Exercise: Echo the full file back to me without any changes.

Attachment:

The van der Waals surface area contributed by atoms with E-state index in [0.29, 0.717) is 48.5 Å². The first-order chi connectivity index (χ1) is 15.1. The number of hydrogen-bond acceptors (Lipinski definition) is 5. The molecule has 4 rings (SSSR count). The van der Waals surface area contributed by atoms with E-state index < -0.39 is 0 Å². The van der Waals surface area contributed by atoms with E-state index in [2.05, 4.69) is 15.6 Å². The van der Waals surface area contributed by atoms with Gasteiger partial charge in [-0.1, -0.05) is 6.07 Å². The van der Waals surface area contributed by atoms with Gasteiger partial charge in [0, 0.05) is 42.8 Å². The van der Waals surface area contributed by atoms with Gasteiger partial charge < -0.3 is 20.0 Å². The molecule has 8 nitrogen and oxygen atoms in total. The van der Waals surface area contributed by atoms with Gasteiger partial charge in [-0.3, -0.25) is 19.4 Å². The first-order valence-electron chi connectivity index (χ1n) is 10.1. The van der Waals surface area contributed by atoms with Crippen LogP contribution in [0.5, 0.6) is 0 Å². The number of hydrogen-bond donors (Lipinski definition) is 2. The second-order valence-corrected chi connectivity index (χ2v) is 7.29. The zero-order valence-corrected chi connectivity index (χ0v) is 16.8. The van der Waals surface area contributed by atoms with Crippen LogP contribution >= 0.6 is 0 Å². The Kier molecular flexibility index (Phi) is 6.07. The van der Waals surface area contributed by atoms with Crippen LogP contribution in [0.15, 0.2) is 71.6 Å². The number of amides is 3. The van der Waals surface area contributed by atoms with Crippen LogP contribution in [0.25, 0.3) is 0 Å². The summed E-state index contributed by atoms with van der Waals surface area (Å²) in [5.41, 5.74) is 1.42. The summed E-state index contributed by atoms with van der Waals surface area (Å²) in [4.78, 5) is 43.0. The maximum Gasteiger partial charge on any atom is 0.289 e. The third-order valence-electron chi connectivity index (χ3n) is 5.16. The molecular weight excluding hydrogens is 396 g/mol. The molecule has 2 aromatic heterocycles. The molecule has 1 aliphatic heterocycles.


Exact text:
The van der Waals surface area contributed by atoms with E-state index in [0.29, 0.717) is 48.5 Å². The first-order chi connectivity index (χ1) is 15.1. The number of hydrogen-bond acceptors (Lipinski definition) is 5. The molecule has 4 rings (SSSR count). The van der Waals surface area contributed by atoms with E-state index < -0.39 is 0 Å². The van der Waals surface area contributed by atoms with E-state index in [2.05, 4.69) is 15.6 Å². The van der Waals surface area contributed by atoms with Gasteiger partial charge in [-0.1, -0.05) is 6.07 Å². The van der Waals surface area contributed by atoms with Gasteiger partial charge in [0, 0.05) is 42.8 Å². The van der Waals surface area contributed by atoms with Gasteiger partial charge < -0.3 is 20.0 Å². The molecule has 8 nitrogen and oxygen atoms in total. The van der Waals surface area contributed by atoms with Gasteiger partial charge in [-0.3, -0.25) is 19.4 Å². The first-order valence-electron chi connectivity index (χ1n) is 10.1. The van der Waals surface area contributed by atoms with Crippen LogP contribution in [0.5, 0.6) is 0 Å². The number of hydrogen-bond donors (Lipinski definition) is 2. The second-order valence-corrected chi connectivity index (χ2v) is 7.29. The zero-order valence-corrected chi connectivity index (χ0v) is 16.8. The van der Waals surface area contributed by atoms with Crippen LogP contribution >= 0.6 is 0 Å². The Kier molecular flexibility index (Phi) is 6.07. The van der Waals surface area contributed by atoms with Crippen LogP contribution in [0.15, 0.2) is 71.6 Å². The number of amides is 3. The van der Waals surface area contributed by atoms with Crippen LogP contribution in [0.25, 0.3) is 0 Å². The summed E-state index contributed by atoms with van der Waals surface area (Å²) in [5.41, 5.74) is 1.42. The summed E-state index contributed by atoms with van der Waals surface area (Å²) in [4.78, 5) is 43.0. The maximum Gasteiger partial charge on any atom is 0.289 e. The third-order valence-electron chi connectivity index (χ3n) is 5.16. The molecular weight excluding hydrogens is 396 g/mol. The molecule has 2 aromatic heterocycles. The molecule has 1 aliphatic heterocycles.